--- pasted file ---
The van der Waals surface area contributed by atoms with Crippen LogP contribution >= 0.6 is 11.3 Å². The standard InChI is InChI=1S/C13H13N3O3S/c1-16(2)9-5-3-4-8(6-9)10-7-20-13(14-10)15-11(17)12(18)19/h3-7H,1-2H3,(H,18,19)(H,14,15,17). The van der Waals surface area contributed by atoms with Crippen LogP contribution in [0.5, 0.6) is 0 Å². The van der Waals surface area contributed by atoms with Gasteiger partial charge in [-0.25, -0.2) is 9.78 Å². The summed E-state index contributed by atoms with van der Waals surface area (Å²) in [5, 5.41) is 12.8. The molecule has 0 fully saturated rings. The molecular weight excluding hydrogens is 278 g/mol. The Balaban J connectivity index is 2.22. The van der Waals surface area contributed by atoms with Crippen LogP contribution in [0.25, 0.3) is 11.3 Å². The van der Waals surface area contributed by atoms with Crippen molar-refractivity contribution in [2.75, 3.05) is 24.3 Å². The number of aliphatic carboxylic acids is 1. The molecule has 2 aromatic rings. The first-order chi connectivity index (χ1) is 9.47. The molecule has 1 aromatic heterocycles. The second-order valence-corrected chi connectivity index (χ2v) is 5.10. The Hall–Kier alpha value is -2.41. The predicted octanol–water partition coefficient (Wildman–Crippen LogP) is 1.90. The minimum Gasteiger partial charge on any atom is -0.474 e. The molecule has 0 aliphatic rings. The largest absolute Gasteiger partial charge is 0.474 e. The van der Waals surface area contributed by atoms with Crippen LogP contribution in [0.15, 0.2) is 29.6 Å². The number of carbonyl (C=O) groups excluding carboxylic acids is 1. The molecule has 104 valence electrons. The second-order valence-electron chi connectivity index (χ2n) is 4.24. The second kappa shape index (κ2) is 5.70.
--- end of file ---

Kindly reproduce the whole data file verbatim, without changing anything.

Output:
The van der Waals surface area contributed by atoms with Crippen LogP contribution >= 0.6 is 11.3 Å². The standard InChI is InChI=1S/C13H13N3O3S/c1-16(2)9-5-3-4-8(6-9)10-7-20-13(14-10)15-11(17)12(18)19/h3-7H,1-2H3,(H,18,19)(H,14,15,17). The van der Waals surface area contributed by atoms with Crippen LogP contribution in [0.5, 0.6) is 0 Å². The van der Waals surface area contributed by atoms with Gasteiger partial charge in [-0.25, -0.2) is 9.78 Å². The summed E-state index contributed by atoms with van der Waals surface area (Å²) in [5, 5.41) is 12.8. The molecule has 0 fully saturated rings. The molecular weight excluding hydrogens is 278 g/mol. The Balaban J connectivity index is 2.22. The van der Waals surface area contributed by atoms with Crippen LogP contribution in [0.25, 0.3) is 11.3 Å². The van der Waals surface area contributed by atoms with Crippen molar-refractivity contribution in [2.75, 3.05) is 24.3 Å². The number of aliphatic carboxylic acids is 1. The molecule has 2 aromatic rings. The first-order chi connectivity index (χ1) is 9.47. The molecule has 1 aromatic heterocycles. The second-order valence-corrected chi connectivity index (χ2v) is 5.10. The Hall–Kier alpha value is -2.41. The predicted octanol–water partition coefficient (Wildman–Crippen LogP) is 1.90. The minimum Gasteiger partial charge on any atom is -0.474 e. The molecule has 0 aliphatic rings. The largest absolute Gasteiger partial charge is 0.474 e. The van der Waals surface area contributed by atoms with Crippen LogP contribution in [0.15, 0.2) is 29.6 Å². The number of carbonyl (C=O) groups excluding carboxylic acids is 1. The molecule has 104 valence electrons. The second-order valence-electron chi connectivity index (χ2n) is 4.24. The second kappa shape index (κ2) is 5.70.